- Nutritional status.
- The skill your surgeon.
- Type of surgery.
One study I came across, which dealt with colostomies specifically, estimated that approx. 50% of the patients in their study reported “sexual disturbances”.
In this very small study group (only 21 patients in total), they found that some patients simply lost interest in sex, others had pain during sex (women), one man experienced premature ejaculation, and another suffered from impotence.
Any time the rectum is involved, the risks seem to be higher. In another study I found, which looked at men who had rectal surgery due to cancer, it found erectile dysfunction happened to 77% of men who had an ostomy as a result of surgery. Men who received radiation therapy had a rate of nearly 90%.
I honestly feel like these rates seem incredibly high, but keep in mind that many of these studies focus on older populations who have their ostomy due to cancer.
Notes for J-Pouch Surgery
There is a risk of impotence after surgery, especially in surgeries related to the bladder/rectum/prostate.
It can take a while for nerves to be healed (up to two years in many cases) and age plays a big role in the risk of impotence after surgery.
Therapy for impotence can include oral medication, injectables, implants, and Vacuum Erection Devices (a.k.a. VED or “penis pumps”).
Pain during intercourse (female)
Pain during intercourse can be a problem for women who’ve had ostomy surgery. The type of surgery can influence the risk factors, but other variables such as age also play a role.
Vaginal dryness, changes inside the vagina, or scarring can all contribute to pain during sex.
From what I’ve read, pain tends to go away after some time, but some women may find benefit by using a vaginal dilator, doing pelvic floor exercises (“kegel exercises”), or change their position during sex to find one that’s more comfortable.
Any pain during sex should be discussed with your healthcare provider.
High on the list of problems for female ostomates is vaginal dryness.
This can be caused by damaged nerves, as well as medical treatments like chemo and radiation (something you may be going through if your ostomy was due to cancer).
The most common way to remedy this is to use lubrication, although estrogen therapy may also be used.
If you’ve never used lube before, I would suggest buying a few different types to see which one works best for you.
There are three main types of lubricants:
- Water-based lubricants are the most common and they’re safe to use with condoms. K-Y is a very popular brand (and you may even see it being used in your doctor’s office for exams), but there are other brands out that that work better for sex (not to mention you can get flavored varieties, too). Some water-based lube need to be reapplied quite often, so sample more than one of these if that happens.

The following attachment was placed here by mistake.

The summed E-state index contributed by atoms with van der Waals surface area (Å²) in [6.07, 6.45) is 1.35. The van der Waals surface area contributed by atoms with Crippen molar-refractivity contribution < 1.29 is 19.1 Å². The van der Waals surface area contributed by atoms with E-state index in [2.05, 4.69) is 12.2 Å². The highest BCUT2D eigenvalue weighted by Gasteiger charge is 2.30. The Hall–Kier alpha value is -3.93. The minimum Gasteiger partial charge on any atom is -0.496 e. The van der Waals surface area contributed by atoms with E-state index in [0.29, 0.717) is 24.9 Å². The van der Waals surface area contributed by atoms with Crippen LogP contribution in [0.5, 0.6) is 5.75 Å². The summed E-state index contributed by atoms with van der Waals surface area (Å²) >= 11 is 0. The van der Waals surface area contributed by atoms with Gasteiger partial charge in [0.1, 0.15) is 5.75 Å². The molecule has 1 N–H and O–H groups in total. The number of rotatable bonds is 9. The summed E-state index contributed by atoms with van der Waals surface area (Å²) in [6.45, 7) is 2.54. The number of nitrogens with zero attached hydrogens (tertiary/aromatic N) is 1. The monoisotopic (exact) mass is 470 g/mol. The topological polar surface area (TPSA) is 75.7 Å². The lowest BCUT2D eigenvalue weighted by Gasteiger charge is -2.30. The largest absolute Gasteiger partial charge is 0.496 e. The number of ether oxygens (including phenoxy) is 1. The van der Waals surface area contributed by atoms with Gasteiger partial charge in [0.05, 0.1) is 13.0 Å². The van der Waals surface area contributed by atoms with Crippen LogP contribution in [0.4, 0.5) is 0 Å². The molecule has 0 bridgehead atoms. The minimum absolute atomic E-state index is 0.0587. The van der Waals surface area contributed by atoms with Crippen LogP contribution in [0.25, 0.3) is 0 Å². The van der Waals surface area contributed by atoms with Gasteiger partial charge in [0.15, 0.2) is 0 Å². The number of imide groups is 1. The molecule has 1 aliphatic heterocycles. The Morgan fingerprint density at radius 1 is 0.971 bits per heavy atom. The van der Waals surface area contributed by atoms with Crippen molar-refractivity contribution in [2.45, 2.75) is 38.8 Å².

- Oil-based lubricants (including mineral oil, baby oil, vaseline, etc.) shouldn’t be used with latex condoms and can be messy.
- Silicone lubricants are generally safe to use with condoms and can last a lot longer than water-based lubricants can – they can be more expensive, though.
Note: Not all lubes are compatible with sex toys.
Something that most articles about sex as an ostomate fail to discuss is the actual part about having sex. So let’s get to it!
Before You Begin
Some common sense things to keep in mind before you engage in sexual activity include:
- Empty your bag / change your bag.
- If you wear a clear bag, consider using a pouch cover or ostomy garment to cover it up.
- A shower or bath can make you feel clean and fresh.
- Try to avoid large meals leading up to sex.
- Some people use products like Imodium to slow down their output.
- Communicate with your partner and let them know what you may or may not be comfortable doing.
- Gas happens. Your stoma may “fart” and make some noise during sexual activity. Either ignore it or laugh about it (you’ll be too enthralled in love-making to worry about it anyway).
For someone with an ostomy, being spontaneous sex may not always be convenient. There’s absolutely nothing wrong with excusing yourself to use the bathroom quickly before returning to your partner. Many people already do this to “freshen up”, pee, brush their teeth, etc.
Most people (ok, most women) say that foreplay happens well before hitting the sheets. There’s a lot of truth to this whether you want to believe it or not.
If you aren’t “feeling it” in your mind, then you’ll have a more difficult time in bed.
Good communication and a loving relationship will foster positive feelings and build up sexual desire over the course of the day.
Both men and women with ostomies can still enjoy giving and receiving oral sex, but you may find that you’re extra shy or apprehensive about having your partner’s head so close to your bag.
I personally like to keep my bag out of the way (by wearing it horizontally and in a support belt) so it’s not going to interfere with receiving oral sex. Some ostomates just leave their bag hanging.
If leaving your bag out makes you uneasy or unable to focus on enjoying your partner, use one the options listed in the Clothing and Ostomy Accessories section to keep it out of sight and out of mind.